Based on his own experience, Paul has an intimate knowledge of biblical hope. While traveling to Damascus, Saul is without hope. He is a trespasser, a sinner, a dead man, and a child of wrath (Ephesians 2:1–3); simultaneously, he is also Jesus’ chosen instrument to bear His name before Gentiles, kings, and sons of Israel (Acts 9:15). Saul’s wicked actions are against Jesus; nevertheless, God chose him from before “the foundation of the world” so that he “would be holy and blameless before Him” (Ephesians 1:3–4).
Paul’s testimony gives us hope because this redeemed murderer understood the hope of God’s call on his life, and so should everyone else—pray that they do. Pray that they assimilate the wealth of God’s magnificent inheritance so that God’s glory takes center stage in their lives.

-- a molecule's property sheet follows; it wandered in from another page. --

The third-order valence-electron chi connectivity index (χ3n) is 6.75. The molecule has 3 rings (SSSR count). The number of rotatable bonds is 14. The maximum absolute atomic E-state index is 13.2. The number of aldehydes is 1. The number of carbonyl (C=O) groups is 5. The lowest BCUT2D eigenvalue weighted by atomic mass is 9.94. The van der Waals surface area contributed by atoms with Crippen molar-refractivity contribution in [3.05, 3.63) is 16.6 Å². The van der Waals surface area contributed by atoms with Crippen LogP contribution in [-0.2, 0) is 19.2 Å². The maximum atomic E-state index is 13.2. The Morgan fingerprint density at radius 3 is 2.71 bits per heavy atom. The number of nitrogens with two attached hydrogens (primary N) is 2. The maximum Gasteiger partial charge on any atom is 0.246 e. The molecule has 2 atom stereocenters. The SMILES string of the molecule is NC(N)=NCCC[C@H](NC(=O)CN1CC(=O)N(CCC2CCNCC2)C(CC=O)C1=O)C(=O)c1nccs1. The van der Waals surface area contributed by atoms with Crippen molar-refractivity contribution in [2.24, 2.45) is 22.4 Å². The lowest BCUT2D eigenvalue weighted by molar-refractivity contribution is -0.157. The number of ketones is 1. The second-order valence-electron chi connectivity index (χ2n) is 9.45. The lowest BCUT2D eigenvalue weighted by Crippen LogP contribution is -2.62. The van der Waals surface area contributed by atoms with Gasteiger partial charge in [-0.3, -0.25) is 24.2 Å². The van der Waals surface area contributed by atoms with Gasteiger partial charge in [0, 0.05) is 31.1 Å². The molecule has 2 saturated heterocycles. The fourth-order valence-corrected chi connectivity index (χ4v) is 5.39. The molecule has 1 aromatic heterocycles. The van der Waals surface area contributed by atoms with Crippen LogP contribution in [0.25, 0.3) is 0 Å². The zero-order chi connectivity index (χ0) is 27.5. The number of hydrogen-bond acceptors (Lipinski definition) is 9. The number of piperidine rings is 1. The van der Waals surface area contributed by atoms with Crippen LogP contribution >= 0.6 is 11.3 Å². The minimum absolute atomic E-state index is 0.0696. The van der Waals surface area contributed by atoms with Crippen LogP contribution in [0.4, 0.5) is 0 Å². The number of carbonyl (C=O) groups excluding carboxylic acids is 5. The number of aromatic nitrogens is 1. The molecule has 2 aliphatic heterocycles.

Paul prays for them to understand “what is the riches of His glorious inheritance.”
Paul prays for these believers to be acutely aware of “what is the riches of the glory of His inheritance in the saints.” Paul does not appeal to them to understand their inheritance, but he does pray for them to grasp the riches of the magnificence of God’s inheritance residing in the saints. He uses the word “riches,” better understood as “wealth,” to reveal more about the extent of God’s inheritance resident within the saints. James Rosscup puts it this way, “Believers need to live now like inheriting sons.”
Pray that believers in your life comprehend their eternal inheritance (Hebrews 9:15), their right to the kingdom prepared from the foundation of the world (Matthew 25:34), the gift of eternal life (Matthew 19:29), and salvation (Hebrews 1:14).